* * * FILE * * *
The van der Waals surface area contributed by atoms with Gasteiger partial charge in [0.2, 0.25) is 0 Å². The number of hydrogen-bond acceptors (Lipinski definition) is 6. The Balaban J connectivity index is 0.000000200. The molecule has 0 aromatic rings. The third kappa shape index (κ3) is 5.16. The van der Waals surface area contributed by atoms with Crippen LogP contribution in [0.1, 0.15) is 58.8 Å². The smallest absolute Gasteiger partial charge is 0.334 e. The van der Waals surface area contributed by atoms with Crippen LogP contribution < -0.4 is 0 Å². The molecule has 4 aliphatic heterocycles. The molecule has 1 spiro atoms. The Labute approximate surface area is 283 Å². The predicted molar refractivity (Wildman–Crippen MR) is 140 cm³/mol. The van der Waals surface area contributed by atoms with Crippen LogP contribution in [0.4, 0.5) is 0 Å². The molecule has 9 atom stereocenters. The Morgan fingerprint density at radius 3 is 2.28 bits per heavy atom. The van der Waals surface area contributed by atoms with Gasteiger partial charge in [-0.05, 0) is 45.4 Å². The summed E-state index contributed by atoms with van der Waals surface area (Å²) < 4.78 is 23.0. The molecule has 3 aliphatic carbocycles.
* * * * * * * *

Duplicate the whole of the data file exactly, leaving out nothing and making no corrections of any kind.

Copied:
The van der Waals surface area contributed by atoms with Gasteiger partial charge in [0.2, 0.25) is 0 Å². The number of hydrogen-bond acceptors (Lipinski definition) is 6. The Balaban J connectivity index is 0.000000200. The molecule has 0 aromatic rings. The third kappa shape index (κ3) is 5.16. The van der Waals surface area contributed by atoms with Crippen LogP contribution in [0.1, 0.15) is 58.8 Å². The smallest absolute Gasteiger partial charge is 0.334 e. The van der Waals surface area contributed by atoms with Crippen LogP contribution < -0.4 is 0 Å². The molecule has 4 aliphatic heterocycles. The molecule has 1 spiro atoms. The Labute approximate surface area is 283 Å². The predicted molar refractivity (Wildman–Crippen MR) is 140 cm³/mol. The van der Waals surface area contributed by atoms with Crippen LogP contribution in [0.4, 0.5) is 0 Å². The molecule has 9 atom stereocenters. The Morgan fingerprint density at radius 3 is 2.28 bits per heavy atom. The van der Waals surface area contributed by atoms with Gasteiger partial charge in [-0.05, 0) is 45.4 Å². The summed E-state index contributed by atoms with van der Waals surface area (Å²) < 4.78 is 23.0. The molecule has 3 aliphatic carbocycles.